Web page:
How to Prevent Pancreatitis in Dogs

How to Prevent Pancreatitis in Dogs

Our good friend, Dr. Peter Dobias has written an excellent article on the diagnosis and treatment of pancreatitis.  The pancreas is the digestive gland that produces insulin that regulates the blood sugar and digestive enzymes needed for digestion.  When dogs are fed processed food, the pancreas works overtime and can become inflamed.

Many cases of pancreatitis go undiagnosed because the dogs present no visible symptoms despite having an overactive pancreas or an elevation of pancreatic enzymes.  However, acute pancreatitis is the most serious form and the onset happens relatively suddenly.  Dogs with acute pancreatitis will usually stop eating, start vomiting and may have diarrhea.  Further, the dog may be lethargic, dehydrated and the abdomen may appear hard-core firmer and sensitive to touch especially in the front portion of the abdomen as the pancreas is closely related to the stomach and is in the same area. The best way to confirm your dogs diagnosis is by a blood test at a your local holistic veterinarian.

There are a number of causes of pancreatitis which Peter discusses on his site.  But prevention is always better than treatment - the following are the methods of prevention that Peter recommends.

  1. Natural raw or cooked non-processed food:appears to be the best for preventing pancreatitis. If you do feed processed food, you’re naturally increasing the likelihood of this disease and also the stomach bloat. In case of pancreatitis, I also recommend feeding NO beef, buffalo, lamb, duck and generally rich and more fatty meals . Beef, bison and buffalo especially have higher tendency to cause inflammation in the body. I generally recommend feeding less of these meats even in healthy dogs.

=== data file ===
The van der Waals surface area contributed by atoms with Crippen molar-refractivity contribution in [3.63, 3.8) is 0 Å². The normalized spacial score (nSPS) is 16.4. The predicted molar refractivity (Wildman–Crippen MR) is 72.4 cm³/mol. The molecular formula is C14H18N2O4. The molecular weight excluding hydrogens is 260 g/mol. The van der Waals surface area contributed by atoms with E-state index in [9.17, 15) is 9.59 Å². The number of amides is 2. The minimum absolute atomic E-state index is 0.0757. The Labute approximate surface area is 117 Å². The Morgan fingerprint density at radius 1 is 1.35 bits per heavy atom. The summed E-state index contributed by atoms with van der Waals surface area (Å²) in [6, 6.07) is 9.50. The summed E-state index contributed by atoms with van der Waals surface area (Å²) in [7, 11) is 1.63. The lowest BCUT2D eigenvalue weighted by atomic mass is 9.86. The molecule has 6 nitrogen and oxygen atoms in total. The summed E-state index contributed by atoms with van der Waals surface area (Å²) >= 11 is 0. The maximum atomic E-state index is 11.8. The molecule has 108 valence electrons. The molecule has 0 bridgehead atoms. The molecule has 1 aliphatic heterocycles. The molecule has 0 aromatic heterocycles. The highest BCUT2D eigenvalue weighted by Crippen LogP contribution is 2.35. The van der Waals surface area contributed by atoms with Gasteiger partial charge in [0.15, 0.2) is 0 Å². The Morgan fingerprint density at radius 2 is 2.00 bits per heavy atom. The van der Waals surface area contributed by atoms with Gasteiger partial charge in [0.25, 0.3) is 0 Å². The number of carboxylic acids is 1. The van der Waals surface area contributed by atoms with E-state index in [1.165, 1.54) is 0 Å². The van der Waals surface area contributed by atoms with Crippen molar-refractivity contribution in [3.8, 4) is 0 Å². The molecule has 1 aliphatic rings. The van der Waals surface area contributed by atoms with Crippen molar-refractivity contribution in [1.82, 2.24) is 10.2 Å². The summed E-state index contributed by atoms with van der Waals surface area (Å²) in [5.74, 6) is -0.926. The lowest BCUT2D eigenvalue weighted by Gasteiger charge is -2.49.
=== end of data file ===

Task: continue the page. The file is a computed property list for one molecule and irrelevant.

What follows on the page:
2. Supplement your dog’s diet with essential supplements and remember that most supplements are made the same way. Over the years I have learned that synthetically made supplements are never as good as the natural alternatives made of whole food and herbs.
  3. Make sure that your dog is regularly checked by an experienced animal chiropractor, physiotherapist or practitioner that uses IMS–intramuscular needle stimulation. I also recommend regular massage for any dog because it does promote the energy flow to the vital organs.
  4. Your dog needs to be happy and get out for frequent walks. And I mean real walks, not standing in the park and throwing a ball, which in fact can be also damaging and can cause back problems.

If you would like to learn more about pancreatitis, please read Dr. Peter Dobais' full article.  If you would like to get your dog started on a raw diet, please visit one of our local retailers.

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